Yesterday was the 30th anniversary of the Space Shuttle Challenger disaster. I remember sitting in Ms. Coffey’s classroom, watching the event on a big TV that was strapped to the rolling cart with a VCR loaded on the shelf below. It was the same TV we used to watch Emmet Otter’s Jug-band Christmas just a few weeks earlier.
It was to be the 25th shuttle mission. Shuttle missions were such a regular occurrence that launches and landings had become a non-news item. We, like schools across America, were especially interested in this mission, though, because it involved a teacher, Christa McAulliffe, who was to be the first teacher in space. It was supposed to be a mission to raise interest in math and science.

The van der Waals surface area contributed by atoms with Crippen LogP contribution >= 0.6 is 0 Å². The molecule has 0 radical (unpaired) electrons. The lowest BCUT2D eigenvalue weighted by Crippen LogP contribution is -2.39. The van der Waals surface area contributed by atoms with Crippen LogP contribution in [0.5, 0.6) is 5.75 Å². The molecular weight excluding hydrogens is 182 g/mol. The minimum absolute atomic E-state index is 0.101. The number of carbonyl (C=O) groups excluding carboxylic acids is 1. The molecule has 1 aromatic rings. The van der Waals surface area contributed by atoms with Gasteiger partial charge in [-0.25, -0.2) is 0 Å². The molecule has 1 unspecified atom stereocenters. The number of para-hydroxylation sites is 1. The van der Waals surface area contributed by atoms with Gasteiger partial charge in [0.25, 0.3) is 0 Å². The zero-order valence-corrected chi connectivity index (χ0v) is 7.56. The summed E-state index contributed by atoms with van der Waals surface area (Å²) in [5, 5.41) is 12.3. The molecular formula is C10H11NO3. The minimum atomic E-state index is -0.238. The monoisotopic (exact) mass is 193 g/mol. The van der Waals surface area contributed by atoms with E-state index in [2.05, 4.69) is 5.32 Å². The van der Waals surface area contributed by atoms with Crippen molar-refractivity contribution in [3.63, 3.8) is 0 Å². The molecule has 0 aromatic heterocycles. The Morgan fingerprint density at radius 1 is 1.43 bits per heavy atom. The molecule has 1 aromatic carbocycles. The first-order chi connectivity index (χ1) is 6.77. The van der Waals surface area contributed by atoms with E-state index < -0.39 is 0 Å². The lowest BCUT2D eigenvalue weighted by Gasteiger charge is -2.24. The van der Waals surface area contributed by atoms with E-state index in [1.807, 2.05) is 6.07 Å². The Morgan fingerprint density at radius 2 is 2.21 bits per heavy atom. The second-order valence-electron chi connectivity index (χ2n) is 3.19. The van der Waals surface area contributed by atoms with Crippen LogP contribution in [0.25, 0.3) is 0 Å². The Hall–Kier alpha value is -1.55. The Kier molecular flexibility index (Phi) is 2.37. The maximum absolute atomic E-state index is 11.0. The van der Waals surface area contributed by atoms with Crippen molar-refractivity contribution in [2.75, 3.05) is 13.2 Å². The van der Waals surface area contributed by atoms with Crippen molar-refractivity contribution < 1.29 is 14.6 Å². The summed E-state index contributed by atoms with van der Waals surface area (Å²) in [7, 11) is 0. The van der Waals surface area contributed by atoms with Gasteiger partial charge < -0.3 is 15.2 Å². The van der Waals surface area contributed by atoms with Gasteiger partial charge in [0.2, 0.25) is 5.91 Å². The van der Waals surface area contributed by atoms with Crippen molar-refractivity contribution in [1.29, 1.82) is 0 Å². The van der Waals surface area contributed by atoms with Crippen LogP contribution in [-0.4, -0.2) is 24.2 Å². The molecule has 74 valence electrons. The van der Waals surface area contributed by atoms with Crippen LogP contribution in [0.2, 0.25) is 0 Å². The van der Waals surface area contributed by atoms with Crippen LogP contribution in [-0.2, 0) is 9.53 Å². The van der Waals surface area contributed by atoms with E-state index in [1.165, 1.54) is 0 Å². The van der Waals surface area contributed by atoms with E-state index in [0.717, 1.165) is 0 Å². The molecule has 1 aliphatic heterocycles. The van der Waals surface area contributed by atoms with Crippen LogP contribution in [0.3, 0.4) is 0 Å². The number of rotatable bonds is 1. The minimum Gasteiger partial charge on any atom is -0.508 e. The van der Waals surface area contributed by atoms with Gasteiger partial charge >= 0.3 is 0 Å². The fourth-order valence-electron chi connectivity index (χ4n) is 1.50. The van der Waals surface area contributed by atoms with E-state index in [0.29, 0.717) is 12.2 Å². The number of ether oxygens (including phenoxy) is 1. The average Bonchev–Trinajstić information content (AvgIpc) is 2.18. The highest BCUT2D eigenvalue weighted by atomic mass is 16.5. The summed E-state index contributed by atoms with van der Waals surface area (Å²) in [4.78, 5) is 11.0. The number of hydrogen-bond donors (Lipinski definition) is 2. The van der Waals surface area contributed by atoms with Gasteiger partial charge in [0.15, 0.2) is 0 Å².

You know what happened.
As I read the news coverage of the anniversary yesterday, I came across video of Ronald Reagan’s speech from January 28, 1986. In November of 1984, Reagan voters painted the electoral map red – except for Walter Mondale’s home state of Minnesota and the District of Columbia. Now all of America looked to Reagan to make sense of the day’s tragedy.
In 4 minutes and 25 seconds, Reagan took all of us, especially the schoolchildren who watched the event on TV, through the heartbreak of the day’s loss. He remembered the members of Challenger’s crew, then he used their courage as inspiration for all of us to continue to dream, to explore, to push the boundaries of space and knowledge. Well, watch for yourself.
The speech was written by Peggy Noonan. Thirty years later, it’s still moving.